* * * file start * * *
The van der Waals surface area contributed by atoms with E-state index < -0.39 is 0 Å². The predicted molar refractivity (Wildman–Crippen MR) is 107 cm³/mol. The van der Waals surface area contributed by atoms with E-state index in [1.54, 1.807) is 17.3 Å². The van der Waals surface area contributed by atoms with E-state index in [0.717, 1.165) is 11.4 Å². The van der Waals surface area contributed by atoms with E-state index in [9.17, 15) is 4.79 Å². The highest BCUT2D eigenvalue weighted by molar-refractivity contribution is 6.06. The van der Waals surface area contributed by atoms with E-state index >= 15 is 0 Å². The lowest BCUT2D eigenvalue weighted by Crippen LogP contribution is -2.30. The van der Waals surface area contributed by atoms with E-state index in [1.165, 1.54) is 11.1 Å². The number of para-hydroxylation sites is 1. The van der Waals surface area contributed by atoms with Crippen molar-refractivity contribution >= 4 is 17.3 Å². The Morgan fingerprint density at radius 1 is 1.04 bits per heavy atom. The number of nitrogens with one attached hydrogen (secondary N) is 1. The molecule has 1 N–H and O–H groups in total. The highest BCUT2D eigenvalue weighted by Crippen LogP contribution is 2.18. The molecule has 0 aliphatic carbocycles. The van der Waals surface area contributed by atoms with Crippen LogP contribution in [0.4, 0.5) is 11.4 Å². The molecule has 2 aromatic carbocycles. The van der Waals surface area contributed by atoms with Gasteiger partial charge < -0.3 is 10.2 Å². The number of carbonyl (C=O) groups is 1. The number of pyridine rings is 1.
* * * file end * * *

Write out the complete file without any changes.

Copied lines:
The van der Waals surface area contributed by atoms with E-state index < -0.39 is 0 Å². The predicted molar refractivity (Wildman–Crippen MR) is 107 cm³/mol. The van der Waals surface area contributed by atoms with E-state index in [1.54, 1.807) is 17.3 Å². The van der Waals surface area contributed by atoms with E-state index in [0.717, 1.165) is 11.4 Å². The van der Waals surface area contributed by atoms with E-state index in [9.17, 15) is 4.79 Å². The highest BCUT2D eigenvalue weighted by molar-refractivity contribution is 6.06. The van der Waals surface area contributed by atoms with E-state index >= 15 is 0 Å². The lowest BCUT2D eigenvalue weighted by Crippen LogP contribution is -2.30. The van der Waals surface area contributed by atoms with E-state index in [1.165, 1.54) is 11.1 Å². The number of para-hydroxylation sites is 1. The van der Waals surface area contributed by atoms with Crippen molar-refractivity contribution >= 4 is 17.3 Å². The Morgan fingerprint density at radius 1 is 1.04 bits per heavy atom. The number of nitrogens with one attached hydrogen (secondary N) is 1. The molecule has 1 N–H and O–H groups in total. The highest BCUT2D eigenvalue weighted by Crippen LogP contribution is 2.18. The molecule has 0 aliphatic carbocycles. The van der Waals surface area contributed by atoms with Crippen LogP contribution in [0.4, 0.5) is 11.4 Å². The molecule has 2 aromatic carbocycles. The van der Waals surface area contributed by atoms with Gasteiger partial charge < -0.3 is 10.2 Å². The number of carbonyl (C=O) groups is 1. The number of pyridine rings is 1.